Yeah. I think it keeps happening. Design was what kind of turned me on as a younger person, and I think it really has been quite recently that painting was important. When I was younger—like 18 and 19—I really loved Jonathan Lasker, and I loved looking at early Rothko, Miro and Matisse. Lately, I feel like I’ve been having that moment and thinking this is what I need to do … looking at Chris Martin and Charline von Heyl…Moira Dryer recently…a lot of . . . outsider art. But I think the real clicking happened not in a moment or seeing an exhibition, but when I got my first digital camera and really started taking pictures. When I was in London at Goldsmiths I felt really intimidated by the other painters there and the really amazing paintings they were making, I would just leave the studio and take the tube up from New Cross into North London and walk around Regents Park or Hampstead Heath for hours. I don’t think I really knew what to make then and materials were so expensive and it felt much more productive to just be. It was very adult feeling and I was pretty young then. I think that kind of meditative walking, processing things in the way that you can do when you’re alone, and being totally anonymous…putting things together—like seeing some sunlight pass over a crosswalk and snapping a photo and then doing it again and again. Finding and building imagery with the camera. I think I really learned how to look, about how art making is about discovering and uncovering things..

I want these paintings to be about people.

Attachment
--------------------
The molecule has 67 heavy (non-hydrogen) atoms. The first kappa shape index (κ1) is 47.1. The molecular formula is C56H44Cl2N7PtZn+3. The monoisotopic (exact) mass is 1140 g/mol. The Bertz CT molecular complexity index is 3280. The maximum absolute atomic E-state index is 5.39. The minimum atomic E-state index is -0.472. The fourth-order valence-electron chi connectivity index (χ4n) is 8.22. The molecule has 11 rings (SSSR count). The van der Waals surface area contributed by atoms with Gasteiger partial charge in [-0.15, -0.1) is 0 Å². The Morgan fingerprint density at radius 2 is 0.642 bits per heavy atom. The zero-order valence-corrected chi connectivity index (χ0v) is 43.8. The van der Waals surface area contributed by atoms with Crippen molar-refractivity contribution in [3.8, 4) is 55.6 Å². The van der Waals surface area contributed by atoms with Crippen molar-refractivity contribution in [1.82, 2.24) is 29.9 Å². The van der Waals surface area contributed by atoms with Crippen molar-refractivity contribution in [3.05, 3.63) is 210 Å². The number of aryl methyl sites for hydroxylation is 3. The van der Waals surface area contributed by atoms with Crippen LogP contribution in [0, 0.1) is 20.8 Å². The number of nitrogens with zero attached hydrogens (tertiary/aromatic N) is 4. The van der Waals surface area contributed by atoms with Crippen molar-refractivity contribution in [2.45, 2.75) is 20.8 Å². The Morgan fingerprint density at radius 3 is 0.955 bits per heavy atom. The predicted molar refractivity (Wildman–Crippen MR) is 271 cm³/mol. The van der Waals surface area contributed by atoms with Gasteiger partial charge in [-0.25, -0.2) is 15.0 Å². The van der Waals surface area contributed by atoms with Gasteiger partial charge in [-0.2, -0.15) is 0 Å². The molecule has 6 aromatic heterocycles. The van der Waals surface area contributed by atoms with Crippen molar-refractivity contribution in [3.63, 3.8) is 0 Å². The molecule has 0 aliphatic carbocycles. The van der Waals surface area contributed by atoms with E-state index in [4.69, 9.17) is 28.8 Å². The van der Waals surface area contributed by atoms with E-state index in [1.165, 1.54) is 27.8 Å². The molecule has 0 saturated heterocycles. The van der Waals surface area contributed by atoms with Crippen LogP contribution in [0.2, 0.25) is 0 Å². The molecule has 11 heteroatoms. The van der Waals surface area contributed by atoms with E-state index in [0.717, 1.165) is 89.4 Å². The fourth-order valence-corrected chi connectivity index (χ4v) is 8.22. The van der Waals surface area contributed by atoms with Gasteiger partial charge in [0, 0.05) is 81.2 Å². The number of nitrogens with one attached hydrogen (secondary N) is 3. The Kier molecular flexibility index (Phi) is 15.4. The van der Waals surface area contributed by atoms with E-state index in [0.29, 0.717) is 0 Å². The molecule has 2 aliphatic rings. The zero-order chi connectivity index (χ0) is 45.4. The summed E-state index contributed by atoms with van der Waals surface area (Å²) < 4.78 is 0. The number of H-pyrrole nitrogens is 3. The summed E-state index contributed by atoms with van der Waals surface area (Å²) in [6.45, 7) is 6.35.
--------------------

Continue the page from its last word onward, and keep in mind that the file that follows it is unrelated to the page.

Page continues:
I like to think about them being really personal paintings, and I guess at moments thinking about them as portraits. There’s kind of a sense of nostalgia and referencing of the late 60s and early 70s.

Do you build from sketches first?

Yeah, I’ll build a drawing and I’ve mostly been doing that on Photoshop lately and then playing around with my palette digitally. Sometimes I’ll (physically) do something to shift things (on the canvas) like put a color down or make a mark that wasn’t part of my thinking.

It’s hard to leave things just be. I want it to get a little fucked up or want to see what happens if I just like go with an impulse, even if I know it’s a bad one. That’s even better.

The color I think is really interesting. How do you approach color?

I can fall back on primary colors. It’s a real comfort zone for me. Sometimes I want colors to be less specific. Often times, I want the color to be really neutral or subvert the imagery in a way. I often come back to this idea of restraint in my work.

Restraint’s an interesting word…There is something that’s necessarily left out.

I think it’s something. What’s pleasure or what’s problematic in the work? I think in terms of what the avant-garde is right now… this is kind of a strange moment…I know there’s been the conversation about provisional painting for instance. People have talked about my work in those terms — . . . the materiality of the paint or stylistically or the gesture. It’s not absolute.

You’ve been here three years…what’s changed? How has your time at UNM changed how you work?

The really, really cheesy answer is I think I became an artist. I look at the other 11 or so MFAs that I came in with, and they pretty much had it figured out from the beginning. I think I started working right away, but I really had no clue what kind of artist I wanted to be…and maybe I think I’m closer now than I’ve ever been.

Lodi

524 Haines NW Albuquerque, NM 87102
Gallery Hours 12-5: Fri 2/21, Sat 2/22, and Fri 2/28